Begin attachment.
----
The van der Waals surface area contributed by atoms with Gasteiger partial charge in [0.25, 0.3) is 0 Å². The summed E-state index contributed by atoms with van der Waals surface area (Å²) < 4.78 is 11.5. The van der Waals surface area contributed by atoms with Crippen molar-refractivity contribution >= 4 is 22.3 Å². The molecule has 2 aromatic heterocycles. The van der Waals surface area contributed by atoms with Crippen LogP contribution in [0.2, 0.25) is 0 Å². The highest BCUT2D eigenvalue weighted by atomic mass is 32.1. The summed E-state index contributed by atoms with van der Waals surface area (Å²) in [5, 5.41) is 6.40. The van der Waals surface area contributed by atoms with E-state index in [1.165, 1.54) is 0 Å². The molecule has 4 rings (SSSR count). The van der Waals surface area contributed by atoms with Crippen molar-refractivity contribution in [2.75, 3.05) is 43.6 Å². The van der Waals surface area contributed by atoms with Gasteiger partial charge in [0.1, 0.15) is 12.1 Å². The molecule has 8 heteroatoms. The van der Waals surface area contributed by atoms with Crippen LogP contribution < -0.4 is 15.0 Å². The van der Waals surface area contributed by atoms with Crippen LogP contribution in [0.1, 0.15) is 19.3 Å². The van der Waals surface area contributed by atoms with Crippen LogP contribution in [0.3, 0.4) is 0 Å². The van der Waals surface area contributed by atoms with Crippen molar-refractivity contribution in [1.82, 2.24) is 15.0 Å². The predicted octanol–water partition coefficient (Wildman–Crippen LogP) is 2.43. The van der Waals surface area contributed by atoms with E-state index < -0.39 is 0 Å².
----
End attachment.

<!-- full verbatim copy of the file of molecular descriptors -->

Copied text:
The van der Waals surface area contributed by atoms with Gasteiger partial charge in [0.25, 0.3) is 0 Å². The summed E-state index contributed by atoms with van der Waals surface area (Å²) < 4.78 is 11.5. The van der Waals surface area contributed by atoms with Crippen molar-refractivity contribution >= 4 is 22.3 Å². The molecule has 2 aromatic heterocycles. The van der Waals surface area contributed by atoms with Crippen LogP contribution in [0.2, 0.25) is 0 Å². The highest BCUT2D eigenvalue weighted by atomic mass is 32.1. The summed E-state index contributed by atoms with van der Waals surface area (Å²) in [5, 5.41) is 6.40. The van der Waals surface area contributed by atoms with E-state index in [1.165, 1.54) is 0 Å². The molecule has 4 rings (SSSR count). The van der Waals surface area contributed by atoms with Crippen molar-refractivity contribution in [2.75, 3.05) is 43.6 Å². The van der Waals surface area contributed by atoms with Gasteiger partial charge in [0.1, 0.15) is 12.1 Å². The molecule has 8 heteroatoms. The van der Waals surface area contributed by atoms with Crippen LogP contribution < -0.4 is 15.0 Å². The van der Waals surface area contributed by atoms with Crippen LogP contribution in [0.1, 0.15) is 19.3 Å². The van der Waals surface area contributed by atoms with Crippen LogP contribution in [0.3, 0.4) is 0 Å². The van der Waals surface area contributed by atoms with Crippen molar-refractivity contribution in [1.82, 2.24) is 15.0 Å². The predicted octanol–water partition coefficient (Wildman–Crippen LogP) is 2.43. The van der Waals surface area contributed by atoms with E-state index < -0.39 is 0 Å².